Standards Mean Results for Kids in Child Care

Julee Newberger
July 12, 1999

Reviewed and updated in 2011.

From professional baseball to professional medicine, all occupations have standards. But standards for child care vary from state to state. Key factors like the number of children being watched by one adult and the training required for caregivers is up for grabs depending on where you live.

A report from the National Institute of Child Health and Human Development published in the July 1999 issue of the American Journal of Public Health suggests that standards really make a difference in children's well-being and development. It's part of a growing body of research that suggests our nationally-professed goal of having all children ready to learn by the time they enter school may be reached by establishing higher standards for child care.

Child Outcomes When Child Care Center Classes Meet Recommended Standards for Quality found that children attending child care centers meeting professional standards of quality score higher on school readiness and language tests and have fewer behavioral problems than their peers attending centers not meeting such standards.

According to Sarah L. Friedman, project investigator and scientific coordinator of the NICHD Study of Early Child Care, these findings confirm the importance of concrete standards in assuring good child care outcomes—especially small staff-child ratios for two-year-olds and staff training for caregivers of three-year-olds. As Friedman explains, "The quality is really in terms of being responsive and sensitive to children, but the standards facilitate quality. If you have the standards then quality can emerge."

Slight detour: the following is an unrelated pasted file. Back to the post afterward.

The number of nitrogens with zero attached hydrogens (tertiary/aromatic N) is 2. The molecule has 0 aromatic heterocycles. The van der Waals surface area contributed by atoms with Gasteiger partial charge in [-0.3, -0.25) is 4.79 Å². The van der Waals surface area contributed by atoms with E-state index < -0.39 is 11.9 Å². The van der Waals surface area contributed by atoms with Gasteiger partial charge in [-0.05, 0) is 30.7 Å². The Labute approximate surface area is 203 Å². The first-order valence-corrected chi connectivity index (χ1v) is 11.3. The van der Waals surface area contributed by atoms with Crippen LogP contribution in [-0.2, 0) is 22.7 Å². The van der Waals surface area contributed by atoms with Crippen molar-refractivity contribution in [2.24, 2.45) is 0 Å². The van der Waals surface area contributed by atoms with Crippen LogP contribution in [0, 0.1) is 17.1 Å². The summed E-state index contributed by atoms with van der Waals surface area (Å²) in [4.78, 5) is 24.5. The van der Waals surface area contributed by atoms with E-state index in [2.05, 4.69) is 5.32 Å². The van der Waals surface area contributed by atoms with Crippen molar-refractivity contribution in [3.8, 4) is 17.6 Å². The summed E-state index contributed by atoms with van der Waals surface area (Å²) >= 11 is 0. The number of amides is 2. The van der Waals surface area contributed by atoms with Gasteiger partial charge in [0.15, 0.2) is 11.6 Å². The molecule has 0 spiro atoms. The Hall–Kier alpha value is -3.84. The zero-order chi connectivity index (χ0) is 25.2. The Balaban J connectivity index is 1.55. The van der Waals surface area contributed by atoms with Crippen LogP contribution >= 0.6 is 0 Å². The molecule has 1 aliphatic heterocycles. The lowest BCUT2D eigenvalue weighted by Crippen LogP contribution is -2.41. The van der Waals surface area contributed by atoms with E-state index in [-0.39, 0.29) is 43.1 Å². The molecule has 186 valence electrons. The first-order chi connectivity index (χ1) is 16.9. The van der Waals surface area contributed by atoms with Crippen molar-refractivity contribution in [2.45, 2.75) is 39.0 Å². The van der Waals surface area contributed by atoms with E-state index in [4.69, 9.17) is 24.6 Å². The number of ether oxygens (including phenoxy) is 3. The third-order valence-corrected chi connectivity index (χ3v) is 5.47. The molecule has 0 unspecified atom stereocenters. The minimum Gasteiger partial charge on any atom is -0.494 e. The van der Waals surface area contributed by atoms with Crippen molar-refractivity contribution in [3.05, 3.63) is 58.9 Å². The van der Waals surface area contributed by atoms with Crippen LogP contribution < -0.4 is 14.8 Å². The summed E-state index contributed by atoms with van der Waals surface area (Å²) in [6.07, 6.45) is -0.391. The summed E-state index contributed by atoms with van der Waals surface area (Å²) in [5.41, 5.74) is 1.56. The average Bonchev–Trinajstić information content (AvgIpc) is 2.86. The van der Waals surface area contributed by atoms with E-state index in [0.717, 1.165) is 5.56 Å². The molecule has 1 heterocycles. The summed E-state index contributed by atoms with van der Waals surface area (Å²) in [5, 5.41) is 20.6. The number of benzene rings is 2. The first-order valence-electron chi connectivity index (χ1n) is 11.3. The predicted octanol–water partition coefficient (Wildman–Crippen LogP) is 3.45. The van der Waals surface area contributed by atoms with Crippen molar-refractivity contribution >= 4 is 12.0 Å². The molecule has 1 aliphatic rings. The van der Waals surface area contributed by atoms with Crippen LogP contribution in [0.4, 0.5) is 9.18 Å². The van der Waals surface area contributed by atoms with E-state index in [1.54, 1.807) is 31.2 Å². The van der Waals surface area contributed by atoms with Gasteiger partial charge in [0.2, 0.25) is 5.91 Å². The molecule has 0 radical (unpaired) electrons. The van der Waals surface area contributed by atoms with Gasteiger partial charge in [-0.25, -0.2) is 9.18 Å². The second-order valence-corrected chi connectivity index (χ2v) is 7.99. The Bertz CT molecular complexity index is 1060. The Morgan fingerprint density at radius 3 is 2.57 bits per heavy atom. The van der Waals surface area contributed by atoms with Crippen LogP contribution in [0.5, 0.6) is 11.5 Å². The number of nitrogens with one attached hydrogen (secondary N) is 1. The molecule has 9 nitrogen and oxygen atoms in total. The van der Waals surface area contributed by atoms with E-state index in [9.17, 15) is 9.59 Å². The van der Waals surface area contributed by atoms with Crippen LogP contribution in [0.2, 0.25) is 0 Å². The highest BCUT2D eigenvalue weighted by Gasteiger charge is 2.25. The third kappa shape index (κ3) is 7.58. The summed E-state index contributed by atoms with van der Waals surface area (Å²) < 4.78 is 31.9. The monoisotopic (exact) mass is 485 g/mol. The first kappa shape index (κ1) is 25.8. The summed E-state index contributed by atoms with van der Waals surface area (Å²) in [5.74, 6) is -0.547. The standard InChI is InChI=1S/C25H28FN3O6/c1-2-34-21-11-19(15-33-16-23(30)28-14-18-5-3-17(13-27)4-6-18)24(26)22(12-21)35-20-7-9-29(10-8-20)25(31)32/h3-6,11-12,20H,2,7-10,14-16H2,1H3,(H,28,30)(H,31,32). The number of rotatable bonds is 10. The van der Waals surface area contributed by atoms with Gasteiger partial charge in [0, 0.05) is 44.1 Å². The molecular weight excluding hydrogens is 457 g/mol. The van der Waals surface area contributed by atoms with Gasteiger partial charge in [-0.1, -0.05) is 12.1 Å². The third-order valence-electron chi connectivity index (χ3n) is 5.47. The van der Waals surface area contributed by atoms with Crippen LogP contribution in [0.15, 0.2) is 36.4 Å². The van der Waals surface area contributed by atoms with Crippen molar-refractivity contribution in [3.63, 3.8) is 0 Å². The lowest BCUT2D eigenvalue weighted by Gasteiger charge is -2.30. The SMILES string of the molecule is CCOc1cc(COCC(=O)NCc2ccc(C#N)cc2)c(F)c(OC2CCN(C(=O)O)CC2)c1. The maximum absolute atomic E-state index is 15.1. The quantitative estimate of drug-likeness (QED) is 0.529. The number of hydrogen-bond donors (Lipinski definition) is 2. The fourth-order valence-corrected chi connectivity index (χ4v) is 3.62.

According to Faith Wohl, president of the Child Care Action Campaign, "The NICHD study really illuminates the critical links between the quality of child care and children's readiness for school." But, says Wohl, "while research evidence is piling up on this subject, our action continues to lag behind our knowledge."

Implementing Standards: A Continuous Process

The report, which was conducted by investigators at the National Institute of Child Health and Human Services (NICHD) and 14 universities around the country, followed 1216 children and their families in 10 different locations. Researchers used standards based on recommendations from the American Academy of Pediatrics and the American Public Health Association. While most centers did not meet all major recommendations, the report found that, particularly for three-year-olds, the more standards met, the higher the outcomes.

The National Association for the Education of Young Children (NAEYC), the largest accreditation body of child care centers in the country, also publishes standards as part of their accreditation system. Beyond the health and safety standards emphasized in the study, the NAEYC standards also target developmentally appropriate practice. "We focus on interactions," says Barbara Warman, associate director for public policy at NAEYC. "Teachers need to be able to make decisions on a case-by-case basis, getting to know children on an individual basis, working together as a team."

NAEYC accreditation, according to Warman, is a "continuous process in striving for excellence." Over 6,000 programs serving half-a-million children nationwide have achieved NAEYC accreditation. Warman says it's the work beyond the standard that people don't necessarily think about. "You have to realize that just following a standard doesn't mean you're doing your best," she says.

Working Mother magazine produced their annual rating of U.S. states on steps they have taken to improve their standards of child care. The good news is, most states have kept up efforts to expand and improve the quality of care. There's still plenty of room for improvement, however, with a number of states leading the way in public/private partnerships and tax initiatives aimed toward improving care for all children and families.


Julee Newberger, a former staff writer for Connect for Kids (now SparkAction.org) is a communications consultant who works in child & youth issues.


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